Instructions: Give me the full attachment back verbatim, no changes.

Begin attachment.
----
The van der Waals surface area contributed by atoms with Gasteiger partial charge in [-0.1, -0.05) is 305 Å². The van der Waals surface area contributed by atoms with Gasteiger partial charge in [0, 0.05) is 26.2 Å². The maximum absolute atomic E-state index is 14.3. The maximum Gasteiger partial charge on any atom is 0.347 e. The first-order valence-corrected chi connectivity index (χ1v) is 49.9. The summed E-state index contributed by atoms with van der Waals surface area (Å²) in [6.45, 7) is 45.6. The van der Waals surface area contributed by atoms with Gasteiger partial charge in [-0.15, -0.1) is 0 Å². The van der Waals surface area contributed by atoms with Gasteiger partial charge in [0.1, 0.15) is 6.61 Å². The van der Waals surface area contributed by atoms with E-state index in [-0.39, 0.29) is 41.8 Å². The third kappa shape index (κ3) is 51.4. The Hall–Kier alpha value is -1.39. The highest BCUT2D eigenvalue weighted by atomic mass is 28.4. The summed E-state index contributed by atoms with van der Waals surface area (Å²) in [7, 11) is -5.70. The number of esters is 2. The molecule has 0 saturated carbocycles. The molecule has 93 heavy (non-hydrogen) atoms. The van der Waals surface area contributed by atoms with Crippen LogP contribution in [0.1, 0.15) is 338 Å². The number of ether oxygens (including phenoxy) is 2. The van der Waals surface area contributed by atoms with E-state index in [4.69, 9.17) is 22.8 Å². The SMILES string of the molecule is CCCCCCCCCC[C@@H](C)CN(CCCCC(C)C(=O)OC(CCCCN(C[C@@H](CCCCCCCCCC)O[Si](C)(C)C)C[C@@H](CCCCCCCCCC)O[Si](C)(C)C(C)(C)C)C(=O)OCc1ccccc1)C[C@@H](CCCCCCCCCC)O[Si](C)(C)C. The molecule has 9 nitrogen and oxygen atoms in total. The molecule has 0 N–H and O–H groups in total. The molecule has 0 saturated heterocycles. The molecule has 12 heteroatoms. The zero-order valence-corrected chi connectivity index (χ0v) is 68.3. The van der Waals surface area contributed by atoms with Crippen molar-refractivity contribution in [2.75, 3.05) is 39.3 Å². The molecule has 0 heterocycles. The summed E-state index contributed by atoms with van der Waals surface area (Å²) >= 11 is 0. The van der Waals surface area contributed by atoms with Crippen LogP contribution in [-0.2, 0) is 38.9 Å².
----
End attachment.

The van der Waals surface area contributed by atoms with Gasteiger partial charge in [-0.1, -0.05) is 305 Å². The van der Waals surface area contributed by atoms with Gasteiger partial charge in [0, 0.05) is 26.2 Å². The maximum absolute atomic E-state index is 14.3. The maximum Gasteiger partial charge on any atom is 0.347 e. The first-order valence-corrected chi connectivity index (χ1v) is 49.9. The summed E-state index contributed by atoms with van der Waals surface area (Å²) in [6.45, 7) is 45.6. The van der Waals surface area contributed by atoms with Gasteiger partial charge in [-0.15, -0.1) is 0 Å². The van der Waals surface area contributed by atoms with Gasteiger partial charge in [0.1, 0.15) is 6.61 Å². The van der Waals surface area contributed by atoms with E-state index in [-0.39, 0.29) is 41.8 Å². The third kappa shape index (κ3) is 51.4. The Hall–Kier alpha value is -1.39. The highest BCUT2D eigenvalue weighted by atomic mass is 28.4. The summed E-state index contributed by atoms with van der Waals surface area (Å²) in [7, 11) is -5.70. The number of esters is 2. The molecule has 0 saturated carbocycles. The molecule has 93 heavy (non-hydrogen) atoms. The van der Waals surface area contributed by atoms with Crippen LogP contribution in [0.1, 0.15) is 338 Å². The number of ether oxygens (including phenoxy) is 2. The van der Waals surface area contributed by atoms with E-state index in [4.69, 9.17) is 22.8 Å². The SMILES string of the molecule is CCCCCCCCCC[C@@H](C)CN(CCCCC(C)C(=O)OC(CCCCN(C[C@@H](CCCCCCCCCC)O[Si](C)(C)C)C[C@@H](CCCCCCCCCC)O[Si](C)(C)C(C)(C)C)C(=O)OCc1ccccc1)C[C@@H](CCCCCCCCCC)O[Si](C)(C)C. The molecule has 9 nitrogen and oxygen atoms in total. The molecule has 0 N–H and O–H groups in total. The molecule has 0 saturated heterocycles. The molecule has 12 heteroatoms. The zero-order valence-corrected chi connectivity index (χ0v) is 68.3. The van der Waals surface area contributed by atoms with Crippen molar-refractivity contribution in [2.75, 3.05) is 39.3 Å². The molecule has 0 heterocycles. The summed E-state index contributed by atoms with van der Waals surface area (Å²) >= 11 is 0. The van der Waals surface area contributed by atoms with Crippen LogP contribution in [-0.2, 0) is 38.9 Å².